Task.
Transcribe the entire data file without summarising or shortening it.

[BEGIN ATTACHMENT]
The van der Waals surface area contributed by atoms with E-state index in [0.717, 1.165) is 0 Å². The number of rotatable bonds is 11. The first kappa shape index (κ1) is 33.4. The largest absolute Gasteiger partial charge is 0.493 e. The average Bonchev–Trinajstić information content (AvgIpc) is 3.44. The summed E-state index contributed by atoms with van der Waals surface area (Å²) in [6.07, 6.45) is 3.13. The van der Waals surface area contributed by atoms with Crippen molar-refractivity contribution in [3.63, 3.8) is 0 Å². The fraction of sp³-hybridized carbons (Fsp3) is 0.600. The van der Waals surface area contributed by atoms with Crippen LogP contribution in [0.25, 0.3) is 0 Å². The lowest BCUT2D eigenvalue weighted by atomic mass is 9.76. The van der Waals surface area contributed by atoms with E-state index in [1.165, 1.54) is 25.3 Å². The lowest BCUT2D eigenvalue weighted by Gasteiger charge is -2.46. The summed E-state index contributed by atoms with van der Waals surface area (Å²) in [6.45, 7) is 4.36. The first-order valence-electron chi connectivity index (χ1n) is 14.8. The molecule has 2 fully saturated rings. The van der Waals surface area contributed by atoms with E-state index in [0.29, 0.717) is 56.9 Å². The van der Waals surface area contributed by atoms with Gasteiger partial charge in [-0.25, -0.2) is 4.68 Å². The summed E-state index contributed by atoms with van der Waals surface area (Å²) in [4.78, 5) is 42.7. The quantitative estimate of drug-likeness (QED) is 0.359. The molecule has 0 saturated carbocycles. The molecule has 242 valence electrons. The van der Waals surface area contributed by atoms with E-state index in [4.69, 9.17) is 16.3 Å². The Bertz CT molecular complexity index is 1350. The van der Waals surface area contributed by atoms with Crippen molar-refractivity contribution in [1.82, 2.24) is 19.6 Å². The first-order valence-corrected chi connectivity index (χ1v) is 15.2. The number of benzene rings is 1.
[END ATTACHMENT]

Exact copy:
The van der Waals surface area contributed by atoms with E-state index in [0.717, 1.165) is 0 Å². The number of rotatable bonds is 11. The first kappa shape index (κ1) is 33.4. The largest absolute Gasteiger partial charge is 0.493 e. The average Bonchev–Trinajstić information content (AvgIpc) is 3.44. The summed E-state index contributed by atoms with van der Waals surface area (Å²) in [6.07, 6.45) is 3.13. The van der Waals surface area contributed by atoms with Crippen molar-refractivity contribution in [3.63, 3.8) is 0 Å². The fraction of sp³-hybridized carbons (Fsp3) is 0.600. The van der Waals surface area contributed by atoms with Crippen LogP contribution in [0.25, 0.3) is 0 Å². The lowest BCUT2D eigenvalue weighted by atomic mass is 9.76. The van der Waals surface area contributed by atoms with E-state index in [1.165, 1.54) is 25.3 Å². The lowest BCUT2D eigenvalue weighted by Gasteiger charge is -2.46. The summed E-state index contributed by atoms with van der Waals surface area (Å²) in [6.45, 7) is 4.36. The first-order valence-electron chi connectivity index (χ1n) is 14.8. The molecule has 2 fully saturated rings. The van der Waals surface area contributed by atoms with E-state index in [0.29, 0.717) is 56.9 Å². The van der Waals surface area contributed by atoms with Gasteiger partial charge in [-0.25, -0.2) is 4.68 Å². The summed E-state index contributed by atoms with van der Waals surface area (Å²) in [4.78, 5) is 42.7. The quantitative estimate of drug-likeness (QED) is 0.359. The molecule has 0 saturated carbocycles. The molecule has 242 valence electrons. The van der Waals surface area contributed by atoms with E-state index in [4.69, 9.17) is 16.3 Å². The Bertz CT molecular complexity index is 1350. The van der Waals surface area contributed by atoms with Crippen molar-refractivity contribution in [1.82, 2.24) is 19.6 Å². The first-order valence-corrected chi connectivity index (χ1v) is 15.2. The number of benzene rings is 1.